North Korea Shakes Up Top Military Brass ahead of Trump Summit – U.S. Official

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Directional signs bearing North Korean and U.S. flags are seen near the demilitarized zone separating the two Koreas in Paju
Directional signs bearing North Korean and U.S. flags are seen near the demilitarized zone separating the two Koreas in Paju, South Korea, April 25, 2018. REUTERS/Kim Hong-Ji
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By Josh Smith and John Walcott
SEOUL/WASHINGTON (Reuters)

North Korea’s top three military officials have been removed from their posts, a senior U.S. official said, a move analysts said on Monday could support efforts by the North’s young leader to jump-start economic development and engage with the world

Kim Jong Un is preparing for a high-stakes summit with U.S. President Donald Trump in Singapore on June 12, the first such meeting between a North Korean leader and a sitting U.S. president.

The U.S. official, who spoke on Sunday on condition of anonymity, was commenting on a report by South Korea’s Yonhap news agency that all three of the North’s top military officials were believed to have been replaced.

Kim’s motivation remains unclear but analysts said the shake-up allows him and the ruling party to tighten control over the Korean People’s Army (KPA) at a critical time of international engagement and domestic development.

 

 

“If Kim Jong Un is set on making peace with the U.S. and South Korea and dealing away at least part of the nuclear programme, he will have to put the KPA’s influence in a box and keep it there,” said Ken Gause, director of the International Affairs Group at CNA, a non-profit research and analysis organisation.

“This reshuffle has brought to the fore the officers who can do just that. They are loyal to Kim Jong Un and no one else.”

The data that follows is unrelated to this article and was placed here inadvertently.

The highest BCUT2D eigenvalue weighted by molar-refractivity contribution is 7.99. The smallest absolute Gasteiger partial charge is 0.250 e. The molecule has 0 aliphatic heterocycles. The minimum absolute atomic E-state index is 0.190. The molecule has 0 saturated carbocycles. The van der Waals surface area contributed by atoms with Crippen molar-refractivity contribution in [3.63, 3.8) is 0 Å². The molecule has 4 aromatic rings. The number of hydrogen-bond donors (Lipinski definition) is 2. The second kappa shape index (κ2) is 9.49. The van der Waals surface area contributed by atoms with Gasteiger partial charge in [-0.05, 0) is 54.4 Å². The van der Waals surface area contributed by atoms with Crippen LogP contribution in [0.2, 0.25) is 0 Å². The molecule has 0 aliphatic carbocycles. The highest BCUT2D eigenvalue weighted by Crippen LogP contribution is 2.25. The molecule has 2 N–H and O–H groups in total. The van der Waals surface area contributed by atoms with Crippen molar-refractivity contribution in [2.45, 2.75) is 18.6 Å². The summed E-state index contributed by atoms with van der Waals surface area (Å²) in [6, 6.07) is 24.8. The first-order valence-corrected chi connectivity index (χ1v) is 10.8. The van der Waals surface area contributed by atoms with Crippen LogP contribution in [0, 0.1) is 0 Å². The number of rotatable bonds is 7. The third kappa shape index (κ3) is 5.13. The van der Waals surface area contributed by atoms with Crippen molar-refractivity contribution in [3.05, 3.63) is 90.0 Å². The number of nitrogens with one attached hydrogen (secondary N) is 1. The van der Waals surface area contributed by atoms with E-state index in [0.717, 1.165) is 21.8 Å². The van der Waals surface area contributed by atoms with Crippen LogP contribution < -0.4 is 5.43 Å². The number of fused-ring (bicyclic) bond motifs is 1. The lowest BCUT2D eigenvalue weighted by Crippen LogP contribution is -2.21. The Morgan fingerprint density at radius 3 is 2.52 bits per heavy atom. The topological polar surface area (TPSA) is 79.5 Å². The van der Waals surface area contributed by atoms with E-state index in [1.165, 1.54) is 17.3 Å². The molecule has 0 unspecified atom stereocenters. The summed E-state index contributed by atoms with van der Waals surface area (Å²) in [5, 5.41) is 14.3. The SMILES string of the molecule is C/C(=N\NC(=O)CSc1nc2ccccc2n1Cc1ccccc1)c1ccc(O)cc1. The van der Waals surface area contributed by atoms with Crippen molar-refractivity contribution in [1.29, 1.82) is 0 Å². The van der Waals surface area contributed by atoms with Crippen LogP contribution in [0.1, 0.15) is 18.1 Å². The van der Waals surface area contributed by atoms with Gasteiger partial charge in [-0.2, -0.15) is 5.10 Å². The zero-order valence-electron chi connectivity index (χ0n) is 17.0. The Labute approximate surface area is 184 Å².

Trump revived the Singapore summit on Friday after cancelling it a week earlier.

 

SOME DISSENT

The United States is seeking a negotiated end to North Korea’s nuclear weapons programme and U.S. officials believe there was some dissension in the military about Kim’s approaches to South Korea and the United States.

Trump wants North Korea to “denuclearise“, or get rid of its nuclear arsenal, in return for relief from economic sanctions. North Korea’s leadership is believed to regard nuclear weapons as crucial to its survival, while Kim has said he plans to focus on economic development.

The U.S. official did not identify the three ousted military officials.

Citing an unidentified intelligence official, Yonhap said No Kwang Chol, first vice minister of the Ministry of People’s Armed Forces, had replaced Pak Yong Sik as defence chief, while Ri Myong Su was replaced by his deputy, Ri Yong Gil.

North Korean state media previously confirmed that Army General Kim Su Gil had replaced Kim Jong Gak as director of the KPA’s General Political Bureau.

 

 

The White House, State Department, CIA and Office of the Director of National Intelligence did not respond immediately to requests for official comment.

South Korea’s unification and defence ministries declined to confirm the report, while an official at the Unification Ministry said the government was watching the North’s leadership very closely.

South Korean foreign minister Kang Kyung-hwa had a 15-minute phone call with U.S. Secretary of State Mike Pompeo on Monday to discuss the upcoming summit between Kim and Trump, the foreign ministry in Seoul said.

 

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